The Jewish Chronicle - - FEATURES -

The se­ries in which we in­ves­ti­gate the Semitic qual­i­ties (or oth­er­wise) of some­one in the news Cre­ated in 1932 by Jewish comic-book writ­ers Jerry Siegel and Joe Shuster, the man of steel has of­ten been hailed as the em­bod­i­ment of the Jewish Amer­i­can dream. Why, a cur­rent ex­hi­bi­tion in Paris’s Mu­seum of Jewish Art and His­tory even claims him as one of ours. So is he?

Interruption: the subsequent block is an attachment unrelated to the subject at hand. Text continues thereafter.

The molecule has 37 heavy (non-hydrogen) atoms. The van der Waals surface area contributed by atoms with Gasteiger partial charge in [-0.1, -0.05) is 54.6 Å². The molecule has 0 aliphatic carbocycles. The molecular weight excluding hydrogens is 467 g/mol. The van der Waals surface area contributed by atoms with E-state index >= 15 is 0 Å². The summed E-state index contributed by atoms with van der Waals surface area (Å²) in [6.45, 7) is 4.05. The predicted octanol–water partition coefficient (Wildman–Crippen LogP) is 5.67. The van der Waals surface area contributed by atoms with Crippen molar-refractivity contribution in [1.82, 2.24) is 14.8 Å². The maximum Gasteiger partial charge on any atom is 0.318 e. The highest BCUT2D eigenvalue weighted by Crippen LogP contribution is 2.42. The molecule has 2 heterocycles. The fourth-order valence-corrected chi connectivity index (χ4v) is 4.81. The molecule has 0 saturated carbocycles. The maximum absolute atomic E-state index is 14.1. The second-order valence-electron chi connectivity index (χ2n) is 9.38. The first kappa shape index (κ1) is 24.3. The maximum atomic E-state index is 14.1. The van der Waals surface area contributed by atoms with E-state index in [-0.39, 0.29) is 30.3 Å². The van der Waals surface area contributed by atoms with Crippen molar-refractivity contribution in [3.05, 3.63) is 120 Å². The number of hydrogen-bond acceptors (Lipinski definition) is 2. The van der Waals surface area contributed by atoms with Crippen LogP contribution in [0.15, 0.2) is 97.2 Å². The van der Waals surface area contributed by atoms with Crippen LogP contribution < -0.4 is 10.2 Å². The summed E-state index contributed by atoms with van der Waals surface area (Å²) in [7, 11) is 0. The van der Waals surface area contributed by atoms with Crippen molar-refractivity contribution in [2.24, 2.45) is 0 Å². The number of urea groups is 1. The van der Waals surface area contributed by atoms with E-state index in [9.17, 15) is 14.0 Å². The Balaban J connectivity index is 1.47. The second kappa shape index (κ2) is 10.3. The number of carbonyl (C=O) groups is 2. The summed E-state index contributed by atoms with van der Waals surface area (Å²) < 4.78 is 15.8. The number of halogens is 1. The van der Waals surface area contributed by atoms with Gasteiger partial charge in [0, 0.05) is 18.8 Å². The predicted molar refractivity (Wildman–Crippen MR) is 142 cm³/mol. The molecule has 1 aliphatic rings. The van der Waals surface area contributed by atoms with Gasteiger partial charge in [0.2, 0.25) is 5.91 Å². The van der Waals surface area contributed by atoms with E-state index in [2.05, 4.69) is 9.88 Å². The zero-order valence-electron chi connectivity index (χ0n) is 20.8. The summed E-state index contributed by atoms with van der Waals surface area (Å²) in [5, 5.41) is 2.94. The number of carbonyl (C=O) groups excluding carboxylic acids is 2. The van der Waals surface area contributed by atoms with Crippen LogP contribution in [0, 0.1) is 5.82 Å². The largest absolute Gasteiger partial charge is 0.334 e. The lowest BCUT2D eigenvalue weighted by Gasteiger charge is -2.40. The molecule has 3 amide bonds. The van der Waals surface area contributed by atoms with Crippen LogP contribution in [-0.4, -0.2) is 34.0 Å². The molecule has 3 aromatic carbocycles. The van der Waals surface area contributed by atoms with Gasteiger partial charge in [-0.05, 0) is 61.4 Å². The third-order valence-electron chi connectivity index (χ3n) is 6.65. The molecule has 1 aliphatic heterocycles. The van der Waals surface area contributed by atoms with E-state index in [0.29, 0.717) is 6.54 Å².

Su­per­man’s voy­age to the dis­tant shores of Amer­ica is a quest for sur­vival, es­cap­ing the Holo­caust-style dis­as­ter con­sum­ing his na­tive planet, Kryp­ton. Born KalEl – sus­pi­ciously He­brew-sound­ing — Su­per­man chooses the much-less dis­tin­guished moniker Clark Kent as a way to as­sim­i­late. In­deed, by dat­ing the nonJewish Lois Lane, Kent is clearly par­o­dy­ing the Jewish need to fit in. Plus, not only were both his creators Jewish, but so is the lawyer fight­ing Time Warner on be­half of Jerome Siegel’s widow Joanne, for more of Su­per­man’s pro­ceeds. AGAINST: Be­fore you in­vite Su­per­man to your next Shab­bat din­ner, re­mem­ber that the hero ad­heres to no spe­cific re­li­gion, was raised in the goy­ishe state of Kansas, and his adopted par­ents cel­e­brate Christ­mas, not Chanu­cah. Plus, why would Clark Kent work in a news­pa­per of­fice rather than, say, an es­tate agency? VER­DICT: If he re­ally were Jewish, Su­per­man would not be try­ing to up­stage the Mes­siah be­fore his ar­rival. Plus, wouldn’t his mother have been on at him to stop wear­ing his pants out­side his tights?

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